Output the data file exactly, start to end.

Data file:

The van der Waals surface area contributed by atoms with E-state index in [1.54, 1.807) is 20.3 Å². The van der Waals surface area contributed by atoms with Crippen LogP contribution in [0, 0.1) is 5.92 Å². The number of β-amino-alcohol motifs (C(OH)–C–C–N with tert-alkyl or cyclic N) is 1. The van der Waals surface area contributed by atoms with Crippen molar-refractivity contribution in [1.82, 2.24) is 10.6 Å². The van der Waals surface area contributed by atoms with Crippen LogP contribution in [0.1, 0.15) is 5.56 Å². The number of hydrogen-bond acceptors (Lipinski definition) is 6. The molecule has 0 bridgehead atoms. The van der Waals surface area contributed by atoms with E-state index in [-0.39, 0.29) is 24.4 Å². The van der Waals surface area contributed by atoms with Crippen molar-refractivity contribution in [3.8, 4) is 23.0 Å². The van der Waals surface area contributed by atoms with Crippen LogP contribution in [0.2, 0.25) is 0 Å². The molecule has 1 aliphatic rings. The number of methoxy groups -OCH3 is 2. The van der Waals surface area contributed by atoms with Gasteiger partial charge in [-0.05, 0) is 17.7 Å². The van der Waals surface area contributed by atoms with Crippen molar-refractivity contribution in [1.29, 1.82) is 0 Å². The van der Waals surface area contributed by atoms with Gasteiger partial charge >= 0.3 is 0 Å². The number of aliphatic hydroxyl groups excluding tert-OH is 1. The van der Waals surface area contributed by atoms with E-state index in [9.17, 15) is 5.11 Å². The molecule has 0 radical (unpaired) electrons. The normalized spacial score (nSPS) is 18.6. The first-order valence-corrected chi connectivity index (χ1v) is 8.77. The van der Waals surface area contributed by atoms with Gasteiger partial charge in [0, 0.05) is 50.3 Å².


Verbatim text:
The van der Waals surface area contributed by atoms with E-state index in [1.54, 1.807) is 20.3 Å². The van der Waals surface area contributed by atoms with Crippen LogP contribution in [0, 0.1) is 5.92 Å². The number of β-amino-alcohol motifs (C(OH)–C–C–N with tert-alkyl or cyclic N) is 1. The van der Waals surface area contributed by atoms with Crippen molar-refractivity contribution in [1.82, 2.24) is 10.6 Å². The van der Waals surface area contributed by atoms with Crippen LogP contribution in [0.1, 0.15) is 5.56 Å². The number of hydrogen-bond acceptors (Lipinski definition) is 6. The molecule has 0 bridgehead atoms. The van der Waals surface area contributed by atoms with E-state index in [-0.39, 0.29) is 24.4 Å². The van der Waals surface area contributed by atoms with Crippen molar-refractivity contribution in [3.8, 4) is 23.0 Å². The van der Waals surface area contributed by atoms with Crippen LogP contribution in [0.2, 0.25) is 0 Å². The molecule has 1 aliphatic rings. The number of methoxy groups -OCH3 is 2. The van der Waals surface area contributed by atoms with Gasteiger partial charge in [-0.05, 0) is 17.7 Å². The van der Waals surface area contributed by atoms with Crippen molar-refractivity contribution in [1.29, 1.82) is 0 Å². The van der Waals surface area contributed by atoms with Gasteiger partial charge >= 0.3 is 0 Å². The number of aliphatic hydroxyl groups excluding tert-OH is 1. The van der Waals surface area contributed by atoms with E-state index in [9.17, 15) is 5.11 Å². The molecule has 0 radical (unpaired) electrons. The normalized spacial score (nSPS) is 18.6. The first-order valence-corrected chi connectivity index (χ1v) is 8.77. The van der Waals surface area contributed by atoms with Gasteiger partial charge in [0, 0.05) is 50.3 Å².